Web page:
Part of the fun of brewing coffee at home is the process of perfecting it — trying different things out and seeing what works, testing a new brew method and comparing it to your usual one. But, let's be honest: There's also an aesthetic pull to all of those beautiful coffee tools we use to brew. We are as much fixated on the look of our coffee tools as we are on their function.
But functional they certainly are, and if you walk into someone's kitchen and see a Chemex and a gooseneck kettle, you can be sure you are going to get a good cup.
If you have been looking to up the game on your home coffee-brewing, here are five different categories of tools that will help you not only make better coffee, but enjoy the process as well.
1. Manual Brew System
If you haven't taken the dive head-first into the world of manual brewing, now is the time. There are a multitude of manual brew systems out there, and which one works best is going to completely depend on you. It's always better to begin simple and work your way up, so if you don't have one already, a French press or Chemex is a great place to start. Remember that each type of brew system is slightly different, so nothing is stopping you from collecting an assortment of brew systems. One morning you might want an Aeropress, and the next a V60.
More on Manual Brew Systems
2. Digital Scale
You might think that weighing out your coffee is a bit too wonky, but your water-to-bean ratio is one of the things that is going to impact the taste of your coffee the most. Don't get your bathroom scale out — a digital kitchen scale is what you need, and it can do double duty for coffee and baking, so if you don't already have one, it's a smart investment.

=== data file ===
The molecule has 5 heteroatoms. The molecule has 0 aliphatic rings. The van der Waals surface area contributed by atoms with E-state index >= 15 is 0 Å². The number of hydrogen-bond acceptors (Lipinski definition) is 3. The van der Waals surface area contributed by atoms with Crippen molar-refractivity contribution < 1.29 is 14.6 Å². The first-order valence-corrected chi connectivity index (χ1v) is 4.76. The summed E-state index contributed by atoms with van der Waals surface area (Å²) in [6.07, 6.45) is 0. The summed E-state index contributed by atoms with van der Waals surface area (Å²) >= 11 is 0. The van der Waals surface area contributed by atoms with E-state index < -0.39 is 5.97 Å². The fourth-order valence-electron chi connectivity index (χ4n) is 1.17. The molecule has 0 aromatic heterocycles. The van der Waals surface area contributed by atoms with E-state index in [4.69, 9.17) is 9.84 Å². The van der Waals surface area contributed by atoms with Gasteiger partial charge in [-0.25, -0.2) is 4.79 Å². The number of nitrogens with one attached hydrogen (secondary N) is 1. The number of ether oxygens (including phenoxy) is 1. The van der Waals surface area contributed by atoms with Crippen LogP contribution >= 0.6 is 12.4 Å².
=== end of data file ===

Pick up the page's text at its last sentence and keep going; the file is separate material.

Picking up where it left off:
There are coffee-specific scales like the Hario Pour Over Scale (which is made to work with the Hario drip station). And for those looking to truly add to their collection of coffee accoutrement, Acacia makes a scale that is specifically designed for the true coffee geek (or the soon-to-be coffee geek), that monitors weight, time, and flow rates as you brew. The built-in stop watch means you don't have to have your phone or timer by your side.
3. Burr Grinder
Remember this: Burr before blade. Coffee grinders can get expensive, but if you don't mind doing a little work for your coffee in the morning (which makes that cup taste better anyway), a hand grinder — like the Hario Skerton or the Porlex Stainless Steel Coffee Grinder — is an inexpensive option that will also double as a coffee travel tool. Pop it in your bag and you can have freshly ground coffee wherever you go.
4. Water Kettle
Many people already have an electric water kettle in their kitchen, but if you don't, now is the time to invest. If you're wanting to master the pour over, you will want a kettle with a gooseneck spout, like the one from Bonavita. The classic Hario kettle, which you have probably seen at a few coffee shops by now, also comes in an electronic version: the Hario V60 Buono Electric Kettle. If you are looking at a variety of kettle options, consider a kettle with a temperature control on it. Bonavita even makes a travel kettle if you're considering taking your coffee obsession on the road when you travel. Of course for that, a good 'ole camp stove works, too.
5. Drip and Cold Brew Systems
If you really want to geek out on coffee, you can invest in elaborate systems like the Yama Cold Brew System, which is as much a piece of artwork as it is a functional tool to make cold brew. Another complete coffee set up is the Hario drip station, an all-around beautiful piece of coffee equipment made to use with a ceramic V60, or any dripper, to facilitate excellent pour-over coffee.